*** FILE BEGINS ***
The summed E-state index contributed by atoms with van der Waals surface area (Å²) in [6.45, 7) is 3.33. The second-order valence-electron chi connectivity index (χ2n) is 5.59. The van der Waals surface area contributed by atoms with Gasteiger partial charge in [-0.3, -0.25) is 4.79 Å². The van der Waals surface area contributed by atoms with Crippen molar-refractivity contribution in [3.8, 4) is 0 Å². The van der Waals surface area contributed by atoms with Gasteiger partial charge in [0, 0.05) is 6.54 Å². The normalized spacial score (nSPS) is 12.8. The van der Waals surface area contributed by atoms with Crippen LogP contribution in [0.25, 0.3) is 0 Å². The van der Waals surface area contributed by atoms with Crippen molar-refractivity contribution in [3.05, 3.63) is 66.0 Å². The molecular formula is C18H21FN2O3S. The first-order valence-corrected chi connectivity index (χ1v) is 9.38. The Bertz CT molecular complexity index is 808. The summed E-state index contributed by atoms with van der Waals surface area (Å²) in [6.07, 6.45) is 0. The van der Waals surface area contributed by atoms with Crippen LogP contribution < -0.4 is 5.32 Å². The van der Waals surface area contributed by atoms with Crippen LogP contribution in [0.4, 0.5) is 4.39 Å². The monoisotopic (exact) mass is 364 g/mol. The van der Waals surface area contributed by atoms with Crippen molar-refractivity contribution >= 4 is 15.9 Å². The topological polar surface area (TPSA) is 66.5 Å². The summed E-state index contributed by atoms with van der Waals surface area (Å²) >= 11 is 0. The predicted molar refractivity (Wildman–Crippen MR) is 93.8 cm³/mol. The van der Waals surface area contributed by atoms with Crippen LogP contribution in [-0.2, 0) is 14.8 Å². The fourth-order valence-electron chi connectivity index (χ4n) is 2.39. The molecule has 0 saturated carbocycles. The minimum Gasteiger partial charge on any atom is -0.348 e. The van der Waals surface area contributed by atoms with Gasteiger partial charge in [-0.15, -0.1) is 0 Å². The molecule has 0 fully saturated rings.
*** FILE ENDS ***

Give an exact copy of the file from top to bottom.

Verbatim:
The summed E-state index contributed by atoms with van der Waals surface area (Å²) in [6.45, 7) is 3.33. The second-order valence-electron chi connectivity index (χ2n) is 5.59. The van der Waals surface area contributed by atoms with Gasteiger partial charge in [-0.3, -0.25) is 4.79 Å². The van der Waals surface area contributed by atoms with Crippen molar-refractivity contribution in [3.8, 4) is 0 Å². The van der Waals surface area contributed by atoms with Gasteiger partial charge in [0, 0.05) is 6.54 Å². The normalized spacial score (nSPS) is 12.8. The van der Waals surface area contributed by atoms with Crippen LogP contribution in [0.25, 0.3) is 0 Å². The van der Waals surface area contributed by atoms with Crippen molar-refractivity contribution in [3.05, 3.63) is 66.0 Å². The molecular formula is C18H21FN2O3S. The first-order valence-corrected chi connectivity index (χ1v) is 9.38. The Bertz CT molecular complexity index is 808. The summed E-state index contributed by atoms with van der Waals surface area (Å²) in [6.07, 6.45) is 0. The van der Waals surface area contributed by atoms with Crippen LogP contribution < -0.4 is 5.32 Å². The van der Waals surface area contributed by atoms with Crippen LogP contribution in [0.4, 0.5) is 4.39 Å². The monoisotopic (exact) mass is 364 g/mol. The van der Waals surface area contributed by atoms with Crippen molar-refractivity contribution >= 4 is 15.9 Å². The topological polar surface area (TPSA) is 66.5 Å². The summed E-state index contributed by atoms with van der Waals surface area (Å²) >= 11 is 0. The predicted molar refractivity (Wildman–Crippen MR) is 93.8 cm³/mol. The van der Waals surface area contributed by atoms with Crippen LogP contribution in [-0.2, 0) is 14.8 Å². The fourth-order valence-electron chi connectivity index (χ4n) is 2.39. The molecule has 0 saturated carbocycles. The minimum Gasteiger partial charge on any atom is -0.348 e. The van der Waals surface area contributed by atoms with Gasteiger partial charge in [-0.15, -0.1) is 0 Å². The molecule has 0 fully saturated rings.